Piñera’s victory represents the first right-wing President of Chile since Pinochet, who fell in 1989. It is also the first electoral victory of the right since 1958 (although in 1964 the traditional right supported the winning candidacy of Eduardo Frei Montalva – a Christian Democrat). It’s significant when dealing with stuff like ‘historical dates’ and so forth, and it could be interpreted as the end of Pinochet’s influence over Chilean politics. The centre-left Concertación (an alliance of parties opposed to Pinochet in 1988) has held power since 1989.
What, however, has caused the victory of the right? It’s not a widespread discontent with Bachelet – she leaves office with a glorious record and 80%+ approval ratings. It’s not entirely dissatisfaction with the Concertación: it still polled 44% in the parliamentary elections last December and it didn’t take a trouncing either way. Piñera’s ability to give the Chilean right a more centrist and pragmatic image has given him and his alliance a boost. It is significant in a country where the right was associated with the Pinochet dictatorship until very recently. His economic policies have been far from ultra-liberalism, and he’s praised some of the left’s policy. In fact, his main campaign theme was law and order and other non-economic issues. Piñera’s charismatic style helped him, especially in contrast to an old and uncharismatic Frei. Lastly, voters, while not rejecting the Concertación in a landslide, are unhappy with the Concertación’s “old ways” and the success of Enríquez-Ominami in the first round showed this.
That being said, Piñera doesn’t have a majority in either chamber and will need to rely, probably, on a bunch of independents and regional independents in both chambers. As a result of this parliamentary situation but also because he has proposed little radical change, his policies won’t be that huge of a change from the left. Chile’s pragmatic governance is likely to continue under a new face.
The first round of the Ukrainian presidential election was held on January 17, 2010. The results were largely similar to what the polling had predicted, and the runoff will predictably oppose the leaders of Ukraine’s two major political camps: pro-Russian and pro-western.
Here are the results.
Viktor Yanukovych (PR) 35.32%
Yulia Tymoshenko (BYuT) 25.05%
Sergei Tigipko (Ind) 13.06%
Arseniy Yatsenyuk (Ind) 6.96%
Viktor Yushchenko (OU) 5.45%
Petro Symonenko (CPU) 3.55%
Volodymyr Lytvyn (LB) 2.35%
Oleh Tyahnybok (AO) 1.43%
Anatoliy Hrytsenko (OU) 1.20%
Inna Bohoslovska (Ind) 0.41%
Oleksandr Moroz (SPU) 0.38%
Yuriy Kostenko (OU) 0.22%
Liudmyla Suprun 0.19%
Vasily Protyvsih 0.16%
Oleksandr Pabat 0.14%
Serhiy Ratushniak 0.12%
Mykhaylo Brodskyy 0.06%
Oleh Riabokon 0.03%
None of the above 2.20%
As expected, Yanukovych came out far ahead of the field. This doesn’t reflect a huge swing in his favour compared to 2004 (he did better in 2004 in fact), or even 2007 (he polled only marginally better than his party in the 2007 legislative election) but partly the fact that he has established himself as the main candidate of the pro-Russian vote. He has taken votes which in 2004 went to the Socialists (Moroz) and the Communists (Symonenko) and was not hurt much by the candidacy of the pro-Russian businessman Sergei Tigipko.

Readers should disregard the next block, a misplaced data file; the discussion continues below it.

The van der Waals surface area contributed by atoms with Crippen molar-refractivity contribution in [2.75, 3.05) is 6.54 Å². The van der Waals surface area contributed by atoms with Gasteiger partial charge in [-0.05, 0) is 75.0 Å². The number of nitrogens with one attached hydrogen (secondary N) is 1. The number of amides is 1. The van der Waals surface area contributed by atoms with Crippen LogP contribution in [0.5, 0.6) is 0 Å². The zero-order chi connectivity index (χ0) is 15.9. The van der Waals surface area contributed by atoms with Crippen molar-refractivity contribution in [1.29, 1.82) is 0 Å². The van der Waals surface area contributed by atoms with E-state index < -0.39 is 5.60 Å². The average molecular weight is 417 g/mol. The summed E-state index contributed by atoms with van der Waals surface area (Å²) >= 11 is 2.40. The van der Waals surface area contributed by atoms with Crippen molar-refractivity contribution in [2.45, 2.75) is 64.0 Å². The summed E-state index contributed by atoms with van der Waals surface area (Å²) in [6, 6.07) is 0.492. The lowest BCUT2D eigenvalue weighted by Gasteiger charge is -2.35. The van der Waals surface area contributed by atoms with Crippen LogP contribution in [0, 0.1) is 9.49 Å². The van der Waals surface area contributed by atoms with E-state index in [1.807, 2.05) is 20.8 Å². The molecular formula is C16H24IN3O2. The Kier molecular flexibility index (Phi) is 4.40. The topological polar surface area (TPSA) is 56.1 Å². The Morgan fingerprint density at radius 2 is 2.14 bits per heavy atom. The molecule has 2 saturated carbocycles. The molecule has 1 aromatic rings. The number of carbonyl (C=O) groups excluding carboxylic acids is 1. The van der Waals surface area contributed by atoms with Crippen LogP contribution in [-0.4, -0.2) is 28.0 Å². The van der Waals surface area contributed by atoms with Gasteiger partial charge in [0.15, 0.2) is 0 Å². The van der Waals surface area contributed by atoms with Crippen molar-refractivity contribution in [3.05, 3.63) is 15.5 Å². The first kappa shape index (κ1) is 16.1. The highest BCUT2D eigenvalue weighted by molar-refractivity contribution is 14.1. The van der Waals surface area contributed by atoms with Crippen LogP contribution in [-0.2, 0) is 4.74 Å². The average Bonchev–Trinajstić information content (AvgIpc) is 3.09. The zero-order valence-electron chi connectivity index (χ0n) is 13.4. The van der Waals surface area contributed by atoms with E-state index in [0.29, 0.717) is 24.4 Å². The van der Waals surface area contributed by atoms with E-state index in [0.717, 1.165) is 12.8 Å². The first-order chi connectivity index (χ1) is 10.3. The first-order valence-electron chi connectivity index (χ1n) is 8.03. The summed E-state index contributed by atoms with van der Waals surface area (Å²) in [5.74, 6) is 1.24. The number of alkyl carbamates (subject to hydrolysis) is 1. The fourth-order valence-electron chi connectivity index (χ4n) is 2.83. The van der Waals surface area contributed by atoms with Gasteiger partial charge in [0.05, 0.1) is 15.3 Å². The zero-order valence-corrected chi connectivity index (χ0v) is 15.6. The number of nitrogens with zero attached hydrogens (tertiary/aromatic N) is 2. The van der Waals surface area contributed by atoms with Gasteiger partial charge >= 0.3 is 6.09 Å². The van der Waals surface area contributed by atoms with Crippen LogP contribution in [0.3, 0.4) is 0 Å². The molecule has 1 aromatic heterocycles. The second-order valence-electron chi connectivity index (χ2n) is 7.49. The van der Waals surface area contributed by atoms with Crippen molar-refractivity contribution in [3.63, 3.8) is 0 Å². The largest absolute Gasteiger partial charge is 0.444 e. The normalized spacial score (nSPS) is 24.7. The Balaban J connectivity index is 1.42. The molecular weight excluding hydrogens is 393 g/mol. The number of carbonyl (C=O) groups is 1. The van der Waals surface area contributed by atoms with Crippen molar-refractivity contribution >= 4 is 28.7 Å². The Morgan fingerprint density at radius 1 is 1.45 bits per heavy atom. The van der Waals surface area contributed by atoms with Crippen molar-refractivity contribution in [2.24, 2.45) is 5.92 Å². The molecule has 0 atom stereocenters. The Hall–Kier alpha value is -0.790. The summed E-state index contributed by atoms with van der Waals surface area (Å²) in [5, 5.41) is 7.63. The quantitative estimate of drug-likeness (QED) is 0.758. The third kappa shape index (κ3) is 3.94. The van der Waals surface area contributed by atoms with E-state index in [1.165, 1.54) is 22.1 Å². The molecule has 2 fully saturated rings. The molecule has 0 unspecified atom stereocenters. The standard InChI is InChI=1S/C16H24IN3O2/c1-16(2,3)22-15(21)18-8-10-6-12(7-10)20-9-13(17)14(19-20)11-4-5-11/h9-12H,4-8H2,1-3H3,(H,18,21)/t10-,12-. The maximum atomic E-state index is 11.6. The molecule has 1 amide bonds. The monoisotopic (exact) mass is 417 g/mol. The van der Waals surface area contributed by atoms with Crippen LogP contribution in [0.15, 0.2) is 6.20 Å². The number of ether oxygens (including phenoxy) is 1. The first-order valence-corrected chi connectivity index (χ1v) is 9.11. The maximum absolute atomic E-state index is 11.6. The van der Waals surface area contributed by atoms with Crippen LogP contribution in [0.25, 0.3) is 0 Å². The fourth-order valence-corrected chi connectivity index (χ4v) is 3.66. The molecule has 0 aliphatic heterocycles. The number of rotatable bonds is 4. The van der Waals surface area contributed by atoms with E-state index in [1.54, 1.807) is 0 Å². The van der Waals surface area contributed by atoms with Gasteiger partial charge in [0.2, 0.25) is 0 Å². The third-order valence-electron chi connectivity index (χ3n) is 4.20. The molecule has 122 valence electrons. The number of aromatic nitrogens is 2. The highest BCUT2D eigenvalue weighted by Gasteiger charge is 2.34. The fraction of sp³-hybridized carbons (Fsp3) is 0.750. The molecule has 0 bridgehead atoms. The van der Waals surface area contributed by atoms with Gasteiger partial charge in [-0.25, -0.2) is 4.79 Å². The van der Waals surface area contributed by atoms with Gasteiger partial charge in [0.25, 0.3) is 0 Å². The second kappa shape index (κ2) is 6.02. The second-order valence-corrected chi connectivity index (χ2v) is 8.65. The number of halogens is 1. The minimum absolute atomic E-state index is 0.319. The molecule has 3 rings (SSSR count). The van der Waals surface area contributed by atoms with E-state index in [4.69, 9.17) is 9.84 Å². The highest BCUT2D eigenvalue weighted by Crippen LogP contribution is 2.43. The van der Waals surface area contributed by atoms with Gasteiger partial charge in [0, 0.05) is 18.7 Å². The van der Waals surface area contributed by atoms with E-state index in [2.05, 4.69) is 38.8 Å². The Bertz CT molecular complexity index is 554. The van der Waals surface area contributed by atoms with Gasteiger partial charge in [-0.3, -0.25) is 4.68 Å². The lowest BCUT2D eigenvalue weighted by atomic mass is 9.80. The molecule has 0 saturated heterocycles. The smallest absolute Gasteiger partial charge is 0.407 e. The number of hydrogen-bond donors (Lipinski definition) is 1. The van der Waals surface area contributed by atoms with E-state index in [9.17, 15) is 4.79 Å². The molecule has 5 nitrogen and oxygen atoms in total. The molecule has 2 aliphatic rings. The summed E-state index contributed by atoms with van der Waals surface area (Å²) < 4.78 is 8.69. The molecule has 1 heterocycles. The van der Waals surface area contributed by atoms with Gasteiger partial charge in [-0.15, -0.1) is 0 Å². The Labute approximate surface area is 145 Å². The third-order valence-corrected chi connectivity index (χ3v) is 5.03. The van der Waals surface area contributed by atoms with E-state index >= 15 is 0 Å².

Yulia Tymoshenko didn’t benefit from the same unity on the pro-western side, which has been historically racked by divisions. A glance at the map reflects that she didn’t enjoy the huge margins that Yanukovych enjoyed in his strongholds. However, on a possibly positive note for the runoff, the division of the vote in western Ukraine doesn’t benefit Yanukovych a whole lot – though Yanukovych did gain some ground in those regions. She polled best in central Ukraine, which has usually been her electoral base. She suffered from good performances by Yuschenko and Yatsenyuk in Galicia.
President Viktor Yuschenko has set a world record for the lowest vote for an incumbent in a presidential election. He defeats former Slovakian President Rudolf Schuster who won 7% seeking a second term in 2004. Yuschenko polled best in Lvov and Galicia – up to 30% or so in Lvov and slightly lower elsewhere in Galicia. Arseniy Yatsenyuk polled best in Chernivtsi Oblast, his home region, and elsewhere in Galicia.
Yanukovych has a 10% lead over Tymoshenko, and both candidates have relatively strong reserves. Like in the recent Chilean election, a large margin in the first round hides a runoff which is much narrower. The geographic base of Tigipko’s votes would indicate that they would likely flow in large part to Yanukovych but Tigipko will not endorse a candidate and it remains to be seen if his voters stay home. Yanukovych can also count on the Communist votes, what’s left of them. The geographic base of Yatsenyuk and Yuschenko’s votes indicate that they would likely flow to Tymoshenko. However, there’s some very bad blood between Tymoshenko and Yuschenko, who pretty much hate each other and some have worried that Yuschenko might be tempted to endorse his 2004 rival, Yanukovych. The threat to Tymoshenko is if Yuschenko’s (and Yatsenyuk’s) voters stay home. Don’t let Yanukovych’s 10% first round margin blind you – like it did to many foreign observers (granted, they have limited knowledge of anything). The runoff is unpredictable and could go both ways. In addition, don’t expect a clear runoff. A close margin is to be expected, and Ukraine’s political divisions make it unlikely that anybody will win over 55% of the vote barring unforeseen events.
Turnout, finally, was 67%, down around 8% from the 75% turnout in the 2004 first round. This reflects the popular discontent in Ukraine with politicians and parties from both sides. There’s no love for Yanukovych, who has negative ratings, but the voters are equally discontent with the pro-western movement whose achievements in power have been limited. Lower turnout didn’t have a large effect on the first round, but if first round voters who voted for a minor candidate stay home, it will drive turnout down and make the runoff quite unpredictable.